Winter is a time of staying inside (for those who choose), shorter days and taking things slowly when it’s cold outside. It is a season designed for contemplation. And so I would like to take the time to discuss WinterAbility if you will! There are additional barriers for people with disAbilities-especially who use assistive devices simply because it’s winter. The snow is an obvious barrier. The weather can also have adverse effects on assistive devices and if you are anything like me, the cold chills, absolutely to the bone, and can contribute to illness. As a woman with a DisAbility, the elements and their effects are not the only things I’ve had to confront
As a woman with a DisAbility, the elements and their effects are not the only things I’ve had to confront during the winter. As a woman rebelliously living life as I choose I also experience a lot of micro-aggressions from often well-meaning people with an able-bodied appearance who believe that I and “the disabled” should just stay inside.
It’s crucial that people able-bodied and disAbled really consider what the notion of “staying inside” really means. As a woman with a disAbility that has several jobs does that mean that I don’t go to work? Does that mean that I don’t go to the grocery store and that I forgo a trip to the post office? Does that mean that all social events occurring in the winter are postponed? Since I live by myself and I am self-supporting none of these things should or could be a feasible or reasonable option.
Life happens in the winter as much as it does any other time of year; still it is common practice for able-bodied folks to insist that as disAbled people we stay inside. An example of this problematic cultural phenomena happened on a day I was rolling to the post office and a women who was a passer-by said, “What brings you out today? Maybe you can do whatever it is that you are doing tomorrow. Tommorw there won’t be a storm.” Or when passer-by insist that I am not dressed properly for the weather when indeed I am donning my winter coat, hats, mitts, and scarf. This is the unsolicited advice that follows disAbled people in the winter! The other micro-aggression that is quite common is when a person with an able-bodied appearance says to myself and my friends with assistive devices “you guys are taking up too much of the sidewalk!”
If you use a wheelchair or walker—you know what I’m talking about! When a storm hits and sidewalks have not been cleared this is even more so the case. Many people struggle to see that these problems exist– at least in part– because of the construction of incomplete streets, lack of snow clearing and the weather rather than the disAbled body.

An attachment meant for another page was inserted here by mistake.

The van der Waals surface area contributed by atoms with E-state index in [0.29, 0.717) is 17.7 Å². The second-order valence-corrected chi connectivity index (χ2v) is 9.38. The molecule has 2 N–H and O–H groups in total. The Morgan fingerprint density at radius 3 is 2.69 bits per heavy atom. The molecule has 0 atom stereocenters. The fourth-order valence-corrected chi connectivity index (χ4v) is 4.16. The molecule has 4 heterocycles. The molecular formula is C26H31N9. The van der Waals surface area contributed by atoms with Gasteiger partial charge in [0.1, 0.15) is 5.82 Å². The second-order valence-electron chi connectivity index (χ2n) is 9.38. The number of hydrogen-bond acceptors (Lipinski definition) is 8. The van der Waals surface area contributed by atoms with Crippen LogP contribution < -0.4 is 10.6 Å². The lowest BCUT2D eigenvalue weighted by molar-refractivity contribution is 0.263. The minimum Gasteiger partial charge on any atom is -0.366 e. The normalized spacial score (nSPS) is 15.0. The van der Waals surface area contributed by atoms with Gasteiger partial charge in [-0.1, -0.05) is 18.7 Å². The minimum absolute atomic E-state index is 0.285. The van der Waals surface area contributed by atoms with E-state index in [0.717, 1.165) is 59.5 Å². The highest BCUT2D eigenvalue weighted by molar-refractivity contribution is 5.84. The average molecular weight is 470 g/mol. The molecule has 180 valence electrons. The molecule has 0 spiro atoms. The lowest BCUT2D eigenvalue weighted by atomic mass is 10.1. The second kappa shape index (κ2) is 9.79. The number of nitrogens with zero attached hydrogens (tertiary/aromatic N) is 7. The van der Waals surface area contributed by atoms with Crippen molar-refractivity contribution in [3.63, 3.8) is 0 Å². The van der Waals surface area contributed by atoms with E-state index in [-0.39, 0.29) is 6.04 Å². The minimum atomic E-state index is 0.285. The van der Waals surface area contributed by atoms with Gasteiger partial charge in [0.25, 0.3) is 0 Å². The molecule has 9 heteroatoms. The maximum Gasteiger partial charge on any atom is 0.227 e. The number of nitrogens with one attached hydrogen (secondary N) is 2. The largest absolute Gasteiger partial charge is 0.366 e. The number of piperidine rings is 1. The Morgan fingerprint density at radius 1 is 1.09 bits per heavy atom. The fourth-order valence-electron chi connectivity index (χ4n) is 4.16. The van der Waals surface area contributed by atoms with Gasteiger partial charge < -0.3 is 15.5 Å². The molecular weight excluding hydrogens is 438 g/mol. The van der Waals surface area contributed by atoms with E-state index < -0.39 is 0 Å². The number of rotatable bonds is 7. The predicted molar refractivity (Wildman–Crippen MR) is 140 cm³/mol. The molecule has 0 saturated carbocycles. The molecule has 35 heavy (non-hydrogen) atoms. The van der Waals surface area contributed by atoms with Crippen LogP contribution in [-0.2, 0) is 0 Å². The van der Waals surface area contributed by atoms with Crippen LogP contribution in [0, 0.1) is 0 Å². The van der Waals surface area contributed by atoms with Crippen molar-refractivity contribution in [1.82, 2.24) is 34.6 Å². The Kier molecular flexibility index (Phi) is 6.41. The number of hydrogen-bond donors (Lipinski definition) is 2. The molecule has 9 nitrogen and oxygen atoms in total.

If sidewalk travel isn’t challenging enough when I get to the bus and the ramp is defective due to weather I have been told by drivers and travelers alike that “I just shouldn’t be out in this weather anyway”! Again, this situates a very systemic problem onto a disabled being. I cringe at the notion that a downtown sidewalk and transit can be full of people and when a disAbled body makes an appearance, suddenly one disAbled body is one too many. How are these comments even remotely acceptable in the realm of public and shared space? In my view, it starts with the problematic notion that disAbled people should just stay inside. That because many “public” spaces have not considered the experience of disablement we (disabled people) should all stop inconveniencing other people and not be seen; especially in the winter.
Earlier this winter I had the privilege of speaking to students of the faculty of Social Work at Wilfrid Laurier University about disability and employment. I was commuting from Toronto to Kitchener on various forms of “Public” transit. On that day, there was a massive winter storm in Toronto as well as a region of Ontario appropriately named “the snow belt.” There were some moments of the spectacle in terms of having to lower the ramp to the Go Bus, but I didn’t care. I just wanted to get there. Unfortunately, I was almost a half hour late for my own talk. I would not have missed it for anything. I loved the fact that I was there doing my thing. I believe that my things, My contributions are no less vale-Able than the next person.
This then begs a rather obvious question, when people say to disabled “others” that we should stay inside what then do they think that we are doing when we’re inside? ….Hummm….why is it so challenging for lots of folks to think about the everyday life things the disabled community is missing out on as a consequence of being in/or being told to stay inside? These questions warrant a lot of discussions, critical thinking and uncomfortable moments and would be another essay.
For now, though, I think it’s important to say, my life, my body, even when it’s cold outside!